Moderate resistance risk
Globally, herbicide resistance to the Group Z herbicide mode of action has been confirmed and documented in 5 weed species across 4 countries.
Group Z resistance exists in Australia in more than 200 populations of wild oats resistant to flamprop. Many of these flamprop resistant wild oats also show cross resistance to Group A herbicides. There is also endothal resistance confirmed in annual poa (winter grass).
To assist in delaying the onset of resistance, rotate with herbicides from other modes of action.
Consider using alternative methods of weed control to reduce weed numbers before applying herbicides. These may include summer crop rotations, delayed sowing to control wild oats with a knockdown herbicide, higher seeding rates, brown manuring to stop seed set, etc.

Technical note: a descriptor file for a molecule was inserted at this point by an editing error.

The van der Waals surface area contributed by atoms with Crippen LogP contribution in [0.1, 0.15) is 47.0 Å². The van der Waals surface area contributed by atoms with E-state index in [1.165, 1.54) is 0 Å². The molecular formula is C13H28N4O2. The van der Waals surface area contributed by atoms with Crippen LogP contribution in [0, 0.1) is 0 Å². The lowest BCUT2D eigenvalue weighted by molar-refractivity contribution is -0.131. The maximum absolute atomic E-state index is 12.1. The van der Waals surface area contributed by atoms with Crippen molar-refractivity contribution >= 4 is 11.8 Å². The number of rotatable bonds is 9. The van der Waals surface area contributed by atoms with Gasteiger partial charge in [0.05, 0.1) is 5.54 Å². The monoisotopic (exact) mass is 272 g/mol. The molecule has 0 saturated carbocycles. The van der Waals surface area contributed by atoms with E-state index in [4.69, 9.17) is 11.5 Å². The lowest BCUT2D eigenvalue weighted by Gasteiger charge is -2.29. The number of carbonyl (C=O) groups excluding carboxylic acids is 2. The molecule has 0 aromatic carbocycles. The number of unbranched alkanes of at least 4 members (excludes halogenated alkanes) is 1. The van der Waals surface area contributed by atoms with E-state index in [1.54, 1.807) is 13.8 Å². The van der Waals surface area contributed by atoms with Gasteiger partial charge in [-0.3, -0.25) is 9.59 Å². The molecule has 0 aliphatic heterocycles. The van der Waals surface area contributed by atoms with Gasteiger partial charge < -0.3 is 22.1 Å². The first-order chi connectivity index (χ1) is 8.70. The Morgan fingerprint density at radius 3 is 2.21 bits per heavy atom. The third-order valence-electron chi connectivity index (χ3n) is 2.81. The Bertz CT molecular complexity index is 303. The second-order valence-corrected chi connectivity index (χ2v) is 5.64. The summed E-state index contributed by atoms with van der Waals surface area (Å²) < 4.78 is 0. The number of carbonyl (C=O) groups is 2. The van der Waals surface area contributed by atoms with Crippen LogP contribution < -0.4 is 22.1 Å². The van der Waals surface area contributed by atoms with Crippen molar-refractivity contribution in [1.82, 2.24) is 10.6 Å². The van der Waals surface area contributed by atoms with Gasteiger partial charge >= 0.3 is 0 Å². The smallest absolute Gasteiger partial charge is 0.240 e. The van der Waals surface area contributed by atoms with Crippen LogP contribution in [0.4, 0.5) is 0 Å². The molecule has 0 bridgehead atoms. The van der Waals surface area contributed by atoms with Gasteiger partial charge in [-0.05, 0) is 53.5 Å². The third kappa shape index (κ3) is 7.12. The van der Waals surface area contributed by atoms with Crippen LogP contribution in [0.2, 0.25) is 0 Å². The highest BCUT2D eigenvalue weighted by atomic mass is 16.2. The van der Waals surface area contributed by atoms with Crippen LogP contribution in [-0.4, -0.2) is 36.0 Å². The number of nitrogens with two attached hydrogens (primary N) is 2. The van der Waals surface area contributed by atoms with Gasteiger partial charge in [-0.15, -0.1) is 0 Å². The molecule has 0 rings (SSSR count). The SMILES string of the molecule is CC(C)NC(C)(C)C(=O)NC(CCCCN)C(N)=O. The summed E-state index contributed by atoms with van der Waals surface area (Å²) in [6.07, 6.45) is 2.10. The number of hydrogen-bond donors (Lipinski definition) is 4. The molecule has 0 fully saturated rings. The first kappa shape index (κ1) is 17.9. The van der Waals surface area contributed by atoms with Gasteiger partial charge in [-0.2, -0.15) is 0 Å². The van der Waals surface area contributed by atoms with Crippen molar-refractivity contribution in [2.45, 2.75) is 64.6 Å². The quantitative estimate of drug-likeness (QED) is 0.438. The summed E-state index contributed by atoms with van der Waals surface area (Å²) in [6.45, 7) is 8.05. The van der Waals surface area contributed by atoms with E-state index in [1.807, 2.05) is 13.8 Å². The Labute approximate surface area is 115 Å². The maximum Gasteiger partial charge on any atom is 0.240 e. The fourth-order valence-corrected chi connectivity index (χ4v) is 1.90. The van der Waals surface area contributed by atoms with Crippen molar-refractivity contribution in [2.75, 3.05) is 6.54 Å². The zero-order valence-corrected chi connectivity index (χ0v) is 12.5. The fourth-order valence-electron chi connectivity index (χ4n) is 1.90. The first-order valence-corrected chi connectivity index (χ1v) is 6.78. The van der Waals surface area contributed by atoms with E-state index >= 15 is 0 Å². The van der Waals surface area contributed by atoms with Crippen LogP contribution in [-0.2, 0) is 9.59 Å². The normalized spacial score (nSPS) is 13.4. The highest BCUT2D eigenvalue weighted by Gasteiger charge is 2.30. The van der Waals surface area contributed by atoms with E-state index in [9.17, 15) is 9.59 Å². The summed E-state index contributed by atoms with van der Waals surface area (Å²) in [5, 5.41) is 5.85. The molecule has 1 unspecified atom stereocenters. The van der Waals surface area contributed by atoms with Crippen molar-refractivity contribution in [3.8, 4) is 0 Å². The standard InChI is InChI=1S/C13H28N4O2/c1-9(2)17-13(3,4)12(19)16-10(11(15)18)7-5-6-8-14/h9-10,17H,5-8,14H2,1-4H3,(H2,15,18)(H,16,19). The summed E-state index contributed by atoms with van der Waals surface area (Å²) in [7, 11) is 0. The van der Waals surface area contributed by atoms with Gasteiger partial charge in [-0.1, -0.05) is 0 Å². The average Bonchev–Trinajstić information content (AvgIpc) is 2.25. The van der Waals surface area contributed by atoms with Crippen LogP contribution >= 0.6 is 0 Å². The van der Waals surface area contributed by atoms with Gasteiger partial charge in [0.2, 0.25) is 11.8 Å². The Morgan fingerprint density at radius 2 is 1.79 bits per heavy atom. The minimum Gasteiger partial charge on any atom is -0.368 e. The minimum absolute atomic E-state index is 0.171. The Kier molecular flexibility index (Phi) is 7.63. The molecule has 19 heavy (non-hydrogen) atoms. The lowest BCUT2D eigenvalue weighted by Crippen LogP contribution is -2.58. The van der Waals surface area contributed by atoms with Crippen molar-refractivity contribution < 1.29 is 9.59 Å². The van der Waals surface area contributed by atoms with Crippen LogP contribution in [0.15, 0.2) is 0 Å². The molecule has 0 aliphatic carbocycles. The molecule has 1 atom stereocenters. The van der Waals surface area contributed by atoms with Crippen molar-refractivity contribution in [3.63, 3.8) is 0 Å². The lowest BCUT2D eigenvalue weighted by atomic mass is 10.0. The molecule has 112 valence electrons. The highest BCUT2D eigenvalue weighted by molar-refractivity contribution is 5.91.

The above recommendations should be incorporated into an Integrated Weed Management (IWM) program. In all cases try to ensure surviving weeds from any treatment do no set and shed viable seed. Keep to integrated strategies mentioned in this brochure including rotation of mode of action groups. Make sure you rotate between products from different mode of action groups. Always consult the product label prior to use.
CHEMICAL FAMILY ACTIVE CONSTITUENT (FIRST REGISTERED TRADE NAME)
GROUP Z Herbicides with unknown and probably diverse sites of action
Arylaminopropionic acids: flamprop (Mataven L®)
Dicarboxylic acids: endothal (Endothal®)
Organoarsenicals: DSMA (disodium methylarsonate; Methar®, Trinoc®*), MSMA (monosodium methylarsonate; Daconate®)
* This product contains more than one active constituent
List of chemical families, approved active constituents and, in parenthesis, the trade name of the first registered product or successor. Refer to the APVMA website (www.apvma.gov.au) to obtain a complete list of registered products from the PUBCRIS database.
Content last updated: June 28, 2019